And when IT inevitably happened, it was... brief, and unspectacular. It was not the huge culmination we had all been waiting for which, instead of underwhelming, made the whole thing even more uncomfortable. The entire theatre felt more silent than it had been the entire time.
I suspect we, as a majority of foreigners, expect that the bombing of Hiroshima would be the absolute worst thing to happen (I know I sure did), but it wasn't. The aftermath, of course, was another deal, but that's what I feel is so special about In This Corner of the World. It's not spectacular in the sense of being a spectacle, it's spectacular in the sense of being quietly real. We know the experience of an entire nation, more or less. We know what happened. But what we're shown is the experience of just a handful of people. It makes it personal, and it makes it special.
And, through all the suffering you see in this film, in the end you can't help but feel a certain... hope. In the end, even after all the hard-hitting stuff you see on screen, you're left with a feeling of it gets better. You know it gets better, and you remember not just the hardships of the characters but also the message of sheer human resilience, and hope, so much of it.
In This Corner of the World is an absolutely beautiful film. It truly is a masterpiece, for any film - animated or not, and if you have a good supply of tissues, I can not recommend it enough.
War. A strong word that could be described with multiple meanings. A word that brings joys to the winner while also brings miseries for the lost one. A word that brings dooms, sufferings, starvations, destructions, loss, and fears to people that live in that zone. A word that makes me ask, what is actually a word called justice? A word that makes me wonder, is the word of "peace" just a lie that disguised as a beautiful dream? Are humans actually equal , just like what people always tell? That is me, an ordinary person that ask this question. Just imagine to live in a
war period or warzone already gives me a shiver and chill.
War is often illustrated in many medium like film, book, comic, or even animation medium like cartoon and anime, shows the cruelity of the war itself. And when we are speaking about war movie(anime), Japan often released anime which the theme is the war time, especially around World War II period, a war which Japan won but also lost at the same time. WW II period is often portrayed in various perspective on this medium. Grave of Fireflies with survival of two siblings during that period, or The Wind Rises with the bittersweet life of aeronautical engineer during that period as the point of view.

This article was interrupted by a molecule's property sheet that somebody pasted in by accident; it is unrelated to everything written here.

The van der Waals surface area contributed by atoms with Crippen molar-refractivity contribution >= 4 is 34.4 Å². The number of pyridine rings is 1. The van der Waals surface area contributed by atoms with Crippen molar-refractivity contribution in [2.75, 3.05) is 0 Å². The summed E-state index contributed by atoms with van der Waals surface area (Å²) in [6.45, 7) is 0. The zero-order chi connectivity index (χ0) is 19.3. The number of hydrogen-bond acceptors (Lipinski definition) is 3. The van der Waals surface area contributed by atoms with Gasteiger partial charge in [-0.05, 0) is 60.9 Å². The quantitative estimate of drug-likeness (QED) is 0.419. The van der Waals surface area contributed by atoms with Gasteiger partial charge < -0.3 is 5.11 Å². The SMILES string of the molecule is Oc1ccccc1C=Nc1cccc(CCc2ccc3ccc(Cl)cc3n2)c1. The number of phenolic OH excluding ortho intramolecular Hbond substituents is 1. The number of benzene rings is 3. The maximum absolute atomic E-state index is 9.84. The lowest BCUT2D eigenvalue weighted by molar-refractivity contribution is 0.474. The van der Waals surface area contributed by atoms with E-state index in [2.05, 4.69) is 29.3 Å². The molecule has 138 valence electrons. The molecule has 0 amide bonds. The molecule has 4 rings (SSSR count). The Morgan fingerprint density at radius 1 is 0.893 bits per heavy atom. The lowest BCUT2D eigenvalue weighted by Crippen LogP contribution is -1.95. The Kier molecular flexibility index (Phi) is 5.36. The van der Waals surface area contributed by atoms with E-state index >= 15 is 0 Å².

From the movies that I mentioned above, they have some interesting point of view to tell the story during World War 2 period. While Hollywood war films are more focused on the glorifications with their patriotisms and prides, Japanese movie anime take another approaches to depict this period. Wrapped with more dramas, they tend to tell it through the poignant sense or with the spirit to rise up again and again. Deliver a really powerful message for the generations henceforward, and telling that war will and always bring tragedies and grieves behind the short victory of war. Delivering the theme that could make the viewers sob while being wrapped with a powerful messages. That very portrayal of the theme which makes Japanese war movie really special.
Behind the cruelity of war and the effect that it caused to people, there is always a slight ray of hope and the will to survive during this dreadful period. And it is clearly portrayed by a movie which adapted this theme as the meat of its story, a tale from the corner of this beautiful world, that resonates through the emotions; ladies and gentlemen, here I present you the movie that won many awards reaches its peak by bringing home the highest award in Japan's film, the 40th Japan Academy Award, and the movie has the title named Kono Sekai no Katasumi ni, known as In This Corner of The World as its global name.
Kono Sekai no Katasumi Ni is adapted from a manga serialized from 2007-2009 by Fumiyo Konno. It is a movie that being brought by Studio MAPPA (Yuri on Ice!!, Zankyou no Terror) and directed by Sunao Katabuchi (Kiki's Delivery Service assistan director, Black Lagoon) through a crowdfunding from 3374 supporters. A brief synopsis :
Kono Sekai no Katasumi Ni kicks off in 1933, following a young girl, Urano Suzu, beginning with her childhood in Hiroshima. There, we get glimpses of her life as a kid full of laughter, familial love, and artistic skill – painting and sketching her surroundings whenever possible. It becomes quickly evident that Kono Sekai no Katasumi Ni is told in the form of the young girl’s personal diary, quickly skipping through the formative events of her childhood and as her personal history runs parallel to the grinding gears of war. Time passes with the same rapid bliss with which it does in real life, and come 1943, 19-year-old Suzu agrees to a marriage proposal from Shusaku Hojo, a man that she "never" met before and lives in Kure, a port town that located over the mountains but also the naval base of Japan in WW II. Welcomed into the new family, Suzu begin to take on the daily chores of household, also quickly adapts herself to the new environment. The emotional intimacy between her and Shuusaku developed soon enough, also with her new family including her niece and scornful sister-in-law. As the story moves forward, year 1945 finally arrives. Smoke clouds the harbor, hiding unseen danger. Far-off friends and family are connected only by occasional letters and visits. The radio warns of incoming air raids or abruptly falls silent. The slur of everyday changes brought on by the war culminate in the air strikes and bombing raids that finally reach Kure. The theater of World War II at its peak.